My Mommy is Beautiful

There is so much soulless clutter on social media, that when I saw Yoko Ono’s Project honoring mothers I felt compelled to join in by honoring my own mother. The project is entitled “My Mommy is Beautiful” — anyone can post a picture and write a sentiment about her mother. The online albums are beautiful collections of photos and writings. Perhaps this project touched me because I have been contemplating writing about conversations that I have recently been having with my mother . . .


The Girl with Her Father’s Name

My mommy is beautiful because she has a unique name. She is named after her father, Burnice, (pronounced Burn-us, not Bur-niece)—her name is one that I have never heard anywhere else. I wonder how she came to be named after her father… Thanks to Google, I discovered that Burnice was among the top 1000 names for boys and girls between 1907 and 1925; although my mother was born in 1931 apparently she was chosen to carry the legacy of this unusual name and to be connected in this special way to her father. The name is virtually absent today: in 2012 fewer than 5 boys and 5 girls were given this name. I sometimes refer to my mother as Berniece when talking to someone who does not know her because her name is so unusual. I feel guilty about my laziness and not making a point to honor her unique name. I wonder what it was like for her, as a girl, to have her father’s first name.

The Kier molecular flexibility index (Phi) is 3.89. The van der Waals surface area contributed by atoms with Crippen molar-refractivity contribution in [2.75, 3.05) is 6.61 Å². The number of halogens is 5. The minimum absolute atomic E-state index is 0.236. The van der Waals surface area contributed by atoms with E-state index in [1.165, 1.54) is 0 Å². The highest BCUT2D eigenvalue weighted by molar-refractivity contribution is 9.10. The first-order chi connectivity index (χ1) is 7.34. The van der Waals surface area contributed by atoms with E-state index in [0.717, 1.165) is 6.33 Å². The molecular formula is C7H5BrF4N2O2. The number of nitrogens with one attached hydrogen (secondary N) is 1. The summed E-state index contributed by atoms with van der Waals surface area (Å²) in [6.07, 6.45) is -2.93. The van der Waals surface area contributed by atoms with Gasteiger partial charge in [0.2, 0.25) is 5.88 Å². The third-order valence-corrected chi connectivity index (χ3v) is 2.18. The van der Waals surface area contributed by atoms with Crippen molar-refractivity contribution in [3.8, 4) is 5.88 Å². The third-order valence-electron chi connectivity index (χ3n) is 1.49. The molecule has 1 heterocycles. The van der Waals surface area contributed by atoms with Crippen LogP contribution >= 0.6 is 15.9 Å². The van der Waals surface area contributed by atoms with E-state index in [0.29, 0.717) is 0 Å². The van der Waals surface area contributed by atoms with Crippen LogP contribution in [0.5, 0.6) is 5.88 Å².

My mommy is beautiful because she remembers things about me that I have forgotten to remember about myself. We were sitting at her kitchen table one evening talking about this and that. I don’t know how the subject came up, but she said, “That was really nice, what you did for that girl. I always wondered why you did it.” She was talking about my senior year in high school when there were two of us, Connie and me, with the same GPA, tied to be honored as Valedictorian of our small graduating class. I do recall that it was a bit of an issue that needed to be resolved (I don’t know why having more than one Valedictorian as not within the imagination of the school at the time). I decided to step aside and let Connie have the top honor. I told my mother, “I remember thinking that it was more important to her than it was to me, so she could have it.” I had forgotten about this experience, I have never told anyone about it that I can remember. Yes, I did a generous thing as a young girl. My mommy is beautiful because she reminds me of who I am.

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